Preferences for mating cues can have important effects on speciation in natural hybrid zones. While mating preferences of parental species are well studied, hybrid preferences for cues of parental species have received less attention. Nevertheless, hybrid preferences have potentially important consequences for reproductive isolation and patterns of introgression. Here, we test preferences in wild-caught hybrid chickadees for odor cues from the parental species, black-capped and Carolina chickadees. Olfaction has been historically understudied in avian species, especially passerines, but much recent work has begun to show how olfactory cues play important roles in songbird ecology. In contrast to the strong conspecific odor preferences we previously found in pure-species chickadees, male hybrids as a group show no preference for the odor of either parental species, while still exhibiting individual instances of preference. Female hybrids show preferences for black-capped odor, but this signature is driven by individuals with elevated proportions of black-capped ancestry while Carolina-like female hybrids show no preferences. We discuss the implications of a lack of some female hybrid preferences on reproductive isolation, and the potential for asymmetric preferences in male and black-capped-like female hybrids to contribute to directional introgression and northward movement of the hybrid zone.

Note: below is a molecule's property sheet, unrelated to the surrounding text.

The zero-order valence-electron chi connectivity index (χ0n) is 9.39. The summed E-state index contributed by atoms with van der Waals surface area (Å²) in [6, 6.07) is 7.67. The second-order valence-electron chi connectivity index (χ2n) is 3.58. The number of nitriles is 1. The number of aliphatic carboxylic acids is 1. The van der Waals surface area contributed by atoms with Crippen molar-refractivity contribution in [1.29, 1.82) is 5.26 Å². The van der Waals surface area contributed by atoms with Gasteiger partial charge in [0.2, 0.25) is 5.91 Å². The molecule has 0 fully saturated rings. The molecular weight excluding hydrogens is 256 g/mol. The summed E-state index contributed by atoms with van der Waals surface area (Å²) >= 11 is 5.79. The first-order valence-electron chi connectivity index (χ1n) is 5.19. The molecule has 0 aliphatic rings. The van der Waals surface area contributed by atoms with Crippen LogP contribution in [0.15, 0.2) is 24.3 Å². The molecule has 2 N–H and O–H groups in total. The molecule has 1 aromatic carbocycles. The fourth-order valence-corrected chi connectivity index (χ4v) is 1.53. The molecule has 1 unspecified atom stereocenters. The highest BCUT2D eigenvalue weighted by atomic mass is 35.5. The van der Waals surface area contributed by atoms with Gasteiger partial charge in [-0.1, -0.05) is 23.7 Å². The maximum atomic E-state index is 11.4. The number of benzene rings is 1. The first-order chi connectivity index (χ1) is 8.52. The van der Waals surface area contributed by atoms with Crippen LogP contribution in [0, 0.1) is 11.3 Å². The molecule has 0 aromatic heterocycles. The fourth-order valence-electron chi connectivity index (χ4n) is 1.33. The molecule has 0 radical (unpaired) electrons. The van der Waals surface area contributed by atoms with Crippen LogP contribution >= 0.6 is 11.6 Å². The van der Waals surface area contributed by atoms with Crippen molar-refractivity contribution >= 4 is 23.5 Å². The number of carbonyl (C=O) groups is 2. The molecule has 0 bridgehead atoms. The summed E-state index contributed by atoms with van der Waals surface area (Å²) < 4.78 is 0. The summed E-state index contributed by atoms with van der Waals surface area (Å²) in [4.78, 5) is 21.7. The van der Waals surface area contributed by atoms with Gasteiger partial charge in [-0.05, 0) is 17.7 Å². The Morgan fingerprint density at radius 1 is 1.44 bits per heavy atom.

Mate preference has important implications for the fate of natural hybrid zones and the speciation process. Mating discrimination by pure species individuals against hybrids is commonly observed in hybrid zones. However, mate preferences of hybrid individuals for the parental species can be just as important. We previously found that hybrid zone black-capped and Carolina chickadees produce distinct odor profiles and show clear preferences for conspecific odor cues. Here, we assessed preferences of wild-caught hybrid chickadees for the odors of both parental species. In contrast to pure-species birds, hybrid males overall show no preference for either parental species odor as a group. Still, individual males do show clear preferences. Hybrid females show a preference for black-capped odor that is dependent on their own degree of black-capped ancestry. Carolina-like hybrid females show no preferences. Our results suggest the potential for hybrid preference to contribute to reproductive isolation and northward movement of the chickadee hybrid zone.